In contrast, Socrates views perfectly just states and individuals as being harmonious with nature, which is inherently good, not a neutral compromise. He goes on to describe the virtues needed to achieve this: to be wise, valiant, and temperate. In cooperation with one another and through repetitive action, a person embodies justice, becoming, “his own master… and at peace with himself,” and nature. Additionally, “that which at any time impairs this condition, he will call unjust action; and the opinion which presides over it, ignorance.” Objectively speaking, Donald Trump cannot be categorized as wise, valiant, or temperate. Further, he is incapable of countering unjust action or recognizing, in many instances, his own ignorance.
Wisdom, Valiance, and Temperance
Per Socrates, wise guardians “advise(s), not about any particular thing in the state, but about the whole, and consider[s] how a state can best deal with itself and with other states.” The Trump administration has been domestically and internationally dysfunctional since it began. Even after attempting to revise parameters, his immigration executive orders have been blocked by numerous judicial bodies. In his first attempt at Obamacare repeal-and-replacement, Trump’s inability to broker a deal between moderate Republicans and the House Freedom Caucus revealed that Capitol Hill negotiations are not executive office ultimatums. The American Health Care Act’s (AHCA) current legislative limbo, low approval numbers among constituents, and fiery town hall meetings still pose political and human challenges.
Internationally, Trump himself has picked fights with historically friendly nations including Mexico, Australia, and Germany, in addition to NATO allies he portrays as security free riders, rudely offering invoices to strategic allies.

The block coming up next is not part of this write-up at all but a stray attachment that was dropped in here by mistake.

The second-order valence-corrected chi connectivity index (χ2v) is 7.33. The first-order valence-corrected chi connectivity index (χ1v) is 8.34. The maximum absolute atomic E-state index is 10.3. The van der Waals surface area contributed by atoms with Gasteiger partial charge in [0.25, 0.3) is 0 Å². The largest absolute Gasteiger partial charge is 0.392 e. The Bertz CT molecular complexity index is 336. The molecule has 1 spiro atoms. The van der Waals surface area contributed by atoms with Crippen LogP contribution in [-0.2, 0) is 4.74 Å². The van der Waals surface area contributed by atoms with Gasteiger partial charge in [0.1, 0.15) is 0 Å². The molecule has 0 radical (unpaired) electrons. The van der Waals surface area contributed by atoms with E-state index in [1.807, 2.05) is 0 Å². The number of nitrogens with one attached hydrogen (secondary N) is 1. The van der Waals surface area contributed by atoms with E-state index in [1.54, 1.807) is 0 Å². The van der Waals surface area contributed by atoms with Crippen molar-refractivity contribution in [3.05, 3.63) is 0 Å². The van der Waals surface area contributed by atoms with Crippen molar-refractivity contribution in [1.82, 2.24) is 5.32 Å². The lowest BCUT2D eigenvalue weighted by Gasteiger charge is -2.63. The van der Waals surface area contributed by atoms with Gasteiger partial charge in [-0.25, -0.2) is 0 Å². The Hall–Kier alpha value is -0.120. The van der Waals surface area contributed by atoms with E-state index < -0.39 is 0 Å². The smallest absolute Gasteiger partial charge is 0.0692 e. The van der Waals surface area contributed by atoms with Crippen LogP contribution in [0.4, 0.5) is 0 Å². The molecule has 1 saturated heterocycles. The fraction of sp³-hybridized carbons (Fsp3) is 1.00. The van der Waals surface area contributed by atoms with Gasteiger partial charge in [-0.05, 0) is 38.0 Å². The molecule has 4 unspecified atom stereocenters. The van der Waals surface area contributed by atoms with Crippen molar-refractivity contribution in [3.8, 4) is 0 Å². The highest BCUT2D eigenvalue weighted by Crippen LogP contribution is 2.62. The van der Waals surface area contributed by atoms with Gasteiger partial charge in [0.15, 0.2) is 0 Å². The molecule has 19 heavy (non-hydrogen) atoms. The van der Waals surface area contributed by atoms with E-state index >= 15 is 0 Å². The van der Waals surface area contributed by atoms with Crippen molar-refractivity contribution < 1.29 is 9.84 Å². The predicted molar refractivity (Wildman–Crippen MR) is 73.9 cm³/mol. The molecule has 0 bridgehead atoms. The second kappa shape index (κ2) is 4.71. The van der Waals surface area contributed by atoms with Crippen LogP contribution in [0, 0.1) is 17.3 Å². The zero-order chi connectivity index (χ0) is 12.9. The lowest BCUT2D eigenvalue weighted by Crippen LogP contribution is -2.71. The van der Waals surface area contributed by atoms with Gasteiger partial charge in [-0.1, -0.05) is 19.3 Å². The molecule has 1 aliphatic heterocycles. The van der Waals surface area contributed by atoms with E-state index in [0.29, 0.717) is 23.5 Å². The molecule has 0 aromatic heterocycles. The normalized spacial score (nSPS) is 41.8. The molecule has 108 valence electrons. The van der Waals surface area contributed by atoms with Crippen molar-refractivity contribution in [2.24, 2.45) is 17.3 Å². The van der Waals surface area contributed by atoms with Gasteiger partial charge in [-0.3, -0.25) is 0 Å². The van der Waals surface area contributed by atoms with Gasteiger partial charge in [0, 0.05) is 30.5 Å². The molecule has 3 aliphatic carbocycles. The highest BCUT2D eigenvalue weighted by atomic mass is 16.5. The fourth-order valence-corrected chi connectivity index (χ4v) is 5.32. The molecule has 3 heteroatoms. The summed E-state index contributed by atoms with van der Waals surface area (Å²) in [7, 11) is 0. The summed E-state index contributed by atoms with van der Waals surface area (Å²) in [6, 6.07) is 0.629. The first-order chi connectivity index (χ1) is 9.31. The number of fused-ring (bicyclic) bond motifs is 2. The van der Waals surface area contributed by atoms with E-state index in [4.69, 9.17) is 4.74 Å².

As it pertains to valiance, Socrates alludes to military courage when he introduced this criterion. An argument can be made that Trump’s escalation of war in Syria, willingness to talk tough on North Korea and Iran, and sustained intervention in Yemen indicate courage. But, to be truly valiant, shouldn’t individuals analyze potential negative outcomes, before taking action? Attacks on Senator John McCain related to his status as a prisoner of war and Representative John Lewis regarding his “all talk, no action” tweet demonstrate Trump’s inability to separate tantrum from real courage, which is more than bluster, bragging, and violence.
Socrates’ third quality of justice, temperance, is “the ordering or controlling of certain pleasures and desires.” Socrates says that, “owing to evil education or association, the better principle… is overwhelmed by the greater mass of the worse—in this case he is blamed and is called the slave of self and unprincipled.” Steve Bannon, former executive chair of Breitbart News and White House Chief Strategist, is the epitome of “evil education.” Breitbart promotes white nationalism, Islamophobia, and a host of other hateful narratives that govern the “Alt-Right” wing of the Republican Party. From 2 a.m. tweet storms targeting media outlets to Trump’s complicity in “Lock her up!” chants at his rallies, he clearly cannot help but indulge these urges, however destructive they might be to his legitimacy.
The strongest rebuttals of Trump ought to be framed in simple, tangible terms that moderate Republicans and Democrats can simultaneously identify. Questioning the president’s wisdom, valiance, and temperance is a way to do so. The opposition’s epithets do not build bridges to Republicans seeking election in 2018. While inside the Beltway or social justice language is accurate politically, historically, and socially, it alienates vast swaths of the country. With Republicans controlling all branches of government and a majority of state houses, the country’s ability to put this disastrous presidency behind us will hinge on broadening the resistance. We must continue education efforts within a social justice framework long term. Right now, however, word choice must be based on efficiently confronting the greatest threat to post-World War II order and American democracy; time is of the essence.